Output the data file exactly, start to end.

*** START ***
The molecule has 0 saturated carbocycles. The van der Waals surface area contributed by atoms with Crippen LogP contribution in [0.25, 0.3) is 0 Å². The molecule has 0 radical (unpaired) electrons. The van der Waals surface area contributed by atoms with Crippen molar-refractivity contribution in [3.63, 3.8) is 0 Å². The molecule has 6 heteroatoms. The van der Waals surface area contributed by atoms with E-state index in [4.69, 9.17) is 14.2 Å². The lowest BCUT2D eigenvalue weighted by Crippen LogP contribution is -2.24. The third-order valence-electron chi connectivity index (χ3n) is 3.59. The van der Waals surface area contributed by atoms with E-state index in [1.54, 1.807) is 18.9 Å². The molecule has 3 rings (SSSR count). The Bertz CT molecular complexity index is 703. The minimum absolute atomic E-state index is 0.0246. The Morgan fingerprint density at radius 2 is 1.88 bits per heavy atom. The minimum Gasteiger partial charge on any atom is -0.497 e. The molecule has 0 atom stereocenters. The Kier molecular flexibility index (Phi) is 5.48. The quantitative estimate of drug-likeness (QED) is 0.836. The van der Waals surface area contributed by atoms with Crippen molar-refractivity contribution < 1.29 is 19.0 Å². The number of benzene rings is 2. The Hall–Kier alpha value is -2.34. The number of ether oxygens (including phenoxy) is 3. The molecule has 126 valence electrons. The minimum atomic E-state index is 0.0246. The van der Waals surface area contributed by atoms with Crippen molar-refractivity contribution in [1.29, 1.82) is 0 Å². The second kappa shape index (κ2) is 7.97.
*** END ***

The molecule has 0 saturated carbocycles. The van der Waals surface area contributed by atoms with Crippen LogP contribution in [0.25, 0.3) is 0 Å². The molecule has 0 radical (unpaired) electrons. The van der Waals surface area contributed by atoms with Crippen molar-refractivity contribution in [3.63, 3.8) is 0 Å². The molecule has 6 heteroatoms. The van der Waals surface area contributed by atoms with E-state index in [4.69, 9.17) is 14.2 Å². The lowest BCUT2D eigenvalue weighted by Crippen LogP contribution is -2.24. The third-order valence-electron chi connectivity index (χ3n) is 3.59. The van der Waals surface area contributed by atoms with E-state index in [1.54, 1.807) is 18.9 Å². The molecule has 3 rings (SSSR count). The Bertz CT molecular complexity index is 703. The minimum absolute atomic E-state index is 0.0246. The Morgan fingerprint density at radius 2 is 1.88 bits per heavy atom. The minimum Gasteiger partial charge on any atom is -0.497 e. The molecule has 0 atom stereocenters. The Kier molecular flexibility index (Phi) is 5.48. The quantitative estimate of drug-likeness (QED) is 0.836. The van der Waals surface area contributed by atoms with Crippen molar-refractivity contribution < 1.29 is 19.0 Å². The number of benzene rings is 2. The Hall–Kier alpha value is -2.34. The number of ether oxygens (including phenoxy) is 3. The molecule has 126 valence electrons. The minimum atomic E-state index is 0.0246. The van der Waals surface area contributed by atoms with Crippen molar-refractivity contribution in [1.29, 1.82) is 0 Å². The second kappa shape index (κ2) is 7.97.